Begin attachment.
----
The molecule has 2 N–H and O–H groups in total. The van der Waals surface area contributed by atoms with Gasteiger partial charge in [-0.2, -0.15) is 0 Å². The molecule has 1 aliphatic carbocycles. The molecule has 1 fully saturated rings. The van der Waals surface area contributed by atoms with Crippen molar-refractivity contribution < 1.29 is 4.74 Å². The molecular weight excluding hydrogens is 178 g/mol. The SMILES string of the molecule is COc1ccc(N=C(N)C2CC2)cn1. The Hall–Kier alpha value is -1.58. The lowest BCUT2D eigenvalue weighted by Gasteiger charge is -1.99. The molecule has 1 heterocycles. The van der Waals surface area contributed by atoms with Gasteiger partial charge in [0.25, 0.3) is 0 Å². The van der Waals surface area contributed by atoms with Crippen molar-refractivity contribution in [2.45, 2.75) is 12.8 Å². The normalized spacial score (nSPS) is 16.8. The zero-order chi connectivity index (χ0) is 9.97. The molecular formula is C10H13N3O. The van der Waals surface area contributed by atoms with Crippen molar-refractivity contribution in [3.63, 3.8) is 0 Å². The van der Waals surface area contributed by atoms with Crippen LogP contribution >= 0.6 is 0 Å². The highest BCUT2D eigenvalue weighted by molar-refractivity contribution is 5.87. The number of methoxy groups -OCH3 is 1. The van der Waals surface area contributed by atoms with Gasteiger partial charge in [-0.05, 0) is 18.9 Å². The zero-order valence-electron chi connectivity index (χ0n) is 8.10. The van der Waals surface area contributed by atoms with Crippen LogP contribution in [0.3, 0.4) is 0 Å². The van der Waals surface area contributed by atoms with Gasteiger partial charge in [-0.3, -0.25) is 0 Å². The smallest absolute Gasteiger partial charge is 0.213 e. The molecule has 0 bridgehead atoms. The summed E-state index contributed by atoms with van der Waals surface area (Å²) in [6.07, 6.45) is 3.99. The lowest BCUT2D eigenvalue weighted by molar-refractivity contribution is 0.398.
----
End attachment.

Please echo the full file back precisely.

The molecule has 2 N–H and O–H groups in total. The van der Waals surface area contributed by atoms with Gasteiger partial charge in [-0.2, -0.15) is 0 Å². The molecule has 1 aliphatic carbocycles. The molecule has 1 fully saturated rings. The van der Waals surface area contributed by atoms with Crippen molar-refractivity contribution < 1.29 is 4.74 Å². The molecular weight excluding hydrogens is 178 g/mol. The SMILES string of the molecule is COc1ccc(N=C(N)C2CC2)cn1. The Hall–Kier alpha value is -1.58. The lowest BCUT2D eigenvalue weighted by Gasteiger charge is -1.99. The molecule has 1 heterocycles. The van der Waals surface area contributed by atoms with Gasteiger partial charge in [0.25, 0.3) is 0 Å². The van der Waals surface area contributed by atoms with Crippen molar-refractivity contribution in [2.45, 2.75) is 12.8 Å². The normalized spacial score (nSPS) is 16.8. The zero-order chi connectivity index (χ0) is 9.97. The molecular formula is C10H13N3O. The van der Waals surface area contributed by atoms with Crippen molar-refractivity contribution in [3.63, 3.8) is 0 Å². The van der Waals surface area contributed by atoms with Crippen LogP contribution >= 0.6 is 0 Å². The highest BCUT2D eigenvalue weighted by molar-refractivity contribution is 5.87. The number of methoxy groups -OCH3 is 1. The van der Waals surface area contributed by atoms with Gasteiger partial charge in [-0.05, 0) is 18.9 Å². The zero-order valence-electron chi connectivity index (χ0n) is 8.10. The van der Waals surface area contributed by atoms with Crippen LogP contribution in [0.3, 0.4) is 0 Å². The van der Waals surface area contributed by atoms with Gasteiger partial charge in [-0.3, -0.25) is 0 Å². The smallest absolute Gasteiger partial charge is 0.213 e. The molecule has 0 bridgehead atoms. The summed E-state index contributed by atoms with van der Waals surface area (Å²) in [6.07, 6.45) is 3.99. The lowest BCUT2D eigenvalue weighted by molar-refractivity contribution is 0.398.